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Thursday, April 15, 1999 Published at 10:43 GMT 11:43 UK


Pioneers recall computer creation

Edsac: A working scientific tool

A major milestone in early computing will be celebrated in Cambridge, UK, this week.

The people who built the world's first fully operational and practical stored-program computer are meeting to celebrate the machine's 50th anniversary.

Edsac - Electronic Delay Storage Automatic Calculator - was a huge contraption that took up a room in what was the university's old Mathematical Laboratory.

It had 3,000 vacuum valves arranged on 12 racks and used tubes filled with mercury for memory. But despite its impressive size, Edsac could carry out just 650 instructions per second.

Punched tape

A program was fed into the machine via a sequence of holes punched into a paper tape. This generated pulses that the computer used to store the program and perform the desired calculation.

[ image: The old Maths Lab which has now been demolished]
The old Maths Lab which has now been demolished
Although Manchester University would claim the very first stored-program computer - "Baby" began operating 11 months before Edsac - the Cambridge machine had the distinction of being a fully-working scientific tool.

From day one, it operated as a complete system. Unlike earlier machines, none of the wiring or switches had to be altered to perform a new calculation.

"The machine wasn't retained by the engineers for experimental use," says Dr Peter Robinson from Cambridge's Computer Laboratory. "Very quickly, it entered general use for science around the university."

Scientific paper

The world's first scientific paper to be published using computer calculations was done on Edsac - a genetics paper by R A Fisher.

[ image: The programs were fed in on punched tape]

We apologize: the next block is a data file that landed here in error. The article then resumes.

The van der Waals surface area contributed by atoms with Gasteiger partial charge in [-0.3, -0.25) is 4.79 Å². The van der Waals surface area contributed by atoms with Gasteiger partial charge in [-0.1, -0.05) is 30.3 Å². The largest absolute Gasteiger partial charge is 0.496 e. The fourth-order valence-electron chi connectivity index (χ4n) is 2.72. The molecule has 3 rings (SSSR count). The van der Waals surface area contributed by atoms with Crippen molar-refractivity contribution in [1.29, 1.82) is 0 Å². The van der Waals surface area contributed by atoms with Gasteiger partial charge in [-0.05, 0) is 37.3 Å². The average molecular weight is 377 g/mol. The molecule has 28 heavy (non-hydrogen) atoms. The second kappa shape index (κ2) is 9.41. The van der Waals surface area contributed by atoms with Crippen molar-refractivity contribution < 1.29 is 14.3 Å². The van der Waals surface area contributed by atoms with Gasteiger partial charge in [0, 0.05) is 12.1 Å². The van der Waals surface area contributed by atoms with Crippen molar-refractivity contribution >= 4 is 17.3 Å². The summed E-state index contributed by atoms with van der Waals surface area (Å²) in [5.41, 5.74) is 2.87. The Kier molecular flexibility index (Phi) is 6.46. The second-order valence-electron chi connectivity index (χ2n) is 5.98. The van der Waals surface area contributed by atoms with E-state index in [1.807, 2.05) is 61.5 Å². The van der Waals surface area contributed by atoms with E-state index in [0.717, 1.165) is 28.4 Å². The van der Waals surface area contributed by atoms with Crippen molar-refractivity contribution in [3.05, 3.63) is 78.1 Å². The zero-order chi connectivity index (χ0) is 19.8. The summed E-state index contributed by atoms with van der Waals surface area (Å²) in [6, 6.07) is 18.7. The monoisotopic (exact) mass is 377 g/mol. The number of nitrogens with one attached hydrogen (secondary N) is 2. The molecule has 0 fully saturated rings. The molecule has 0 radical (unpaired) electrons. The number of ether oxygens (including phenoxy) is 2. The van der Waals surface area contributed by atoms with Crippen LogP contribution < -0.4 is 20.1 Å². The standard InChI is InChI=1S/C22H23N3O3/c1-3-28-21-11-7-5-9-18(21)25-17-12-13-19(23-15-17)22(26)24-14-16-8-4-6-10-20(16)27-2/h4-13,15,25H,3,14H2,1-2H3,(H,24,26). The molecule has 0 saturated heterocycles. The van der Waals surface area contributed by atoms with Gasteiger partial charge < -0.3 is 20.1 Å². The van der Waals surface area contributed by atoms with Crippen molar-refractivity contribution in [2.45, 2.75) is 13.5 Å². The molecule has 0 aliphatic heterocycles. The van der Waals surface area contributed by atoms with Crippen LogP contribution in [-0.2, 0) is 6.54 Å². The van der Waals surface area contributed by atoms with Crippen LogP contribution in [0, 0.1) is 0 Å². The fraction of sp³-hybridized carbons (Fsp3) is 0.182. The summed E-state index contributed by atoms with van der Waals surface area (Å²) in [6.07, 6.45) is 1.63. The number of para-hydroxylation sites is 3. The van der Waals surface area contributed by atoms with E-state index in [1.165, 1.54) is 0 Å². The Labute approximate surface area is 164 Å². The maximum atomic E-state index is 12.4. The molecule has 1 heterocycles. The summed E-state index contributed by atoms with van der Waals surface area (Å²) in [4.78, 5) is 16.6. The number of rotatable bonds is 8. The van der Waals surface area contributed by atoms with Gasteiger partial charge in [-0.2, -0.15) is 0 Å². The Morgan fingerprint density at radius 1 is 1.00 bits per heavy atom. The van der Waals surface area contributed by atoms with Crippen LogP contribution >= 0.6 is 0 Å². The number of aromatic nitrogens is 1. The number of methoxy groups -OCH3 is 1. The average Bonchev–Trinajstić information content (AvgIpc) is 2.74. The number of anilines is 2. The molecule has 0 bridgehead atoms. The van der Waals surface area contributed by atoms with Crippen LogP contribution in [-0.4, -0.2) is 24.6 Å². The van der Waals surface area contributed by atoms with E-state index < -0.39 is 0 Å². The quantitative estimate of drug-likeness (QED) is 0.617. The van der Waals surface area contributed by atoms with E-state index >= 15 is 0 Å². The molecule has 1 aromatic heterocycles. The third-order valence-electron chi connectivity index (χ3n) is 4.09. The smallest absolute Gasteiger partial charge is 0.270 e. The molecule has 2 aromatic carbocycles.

The programs were fed in on punched tape
The first successful program was run on 6 May, 1949, computing a table of squares.

Edsac 1 was replaced by Edsac 2 in 1958. Much later, the university turned to Titan, a commercial machine modified for university use.

Many of those who built and used Edsac are being brought back to Cambridge for a celebratory two-day seminar. They include Professor Maurice Wilkes who led the design team, and David Wheeler who wrote the very first program.

Simulator programs

"Very little remains of the original machine," says Dr Robinson. "There is a chassis from the Edsac 1 and the paper tape reader that was used with it, and a thing called a mercury delay line which was the sort of memory used on that computer."

[ image: Maurice Wilkes will address the two-day meeting]
Maurice Wilkes will address the two-day meeting
These will be put on display during the seminar, together with some of the simulator programs that can now be downloaded from the Net and which turn your desktop into a faithful replica of Edsac.

Sadly, hardly any of the original paper tapes survive.

"We've got some from later in the Lab's history but I've got a feeling most of them were used as streamers at children's parties," says Dr Robinson.

Edsac's vital statistics:

  • 650 instructions per second
  • 17-bit words of memory in mercury ultrasonic delay lines
  • Paper tape input and teleprinter output at 6 2/3 characters per second
  • 3000 valves
  • 12 kW power consumption
  • "Operating system" occupied 31 words of read-only memory
  • Occupied a room five metres by four metres
  • Early use to solve problems in meteorology, genetics and X-ray crystallography
  • First book on programming by Wilkes, Wheeler and Gill published in 1951
  • Magnetic tape backing store added in 1952
  • First course in Computer Science at Cambridge started in 1953, using the EDSAC.

Pictures courtesy of the University of Cambridge Computer Laboratory.

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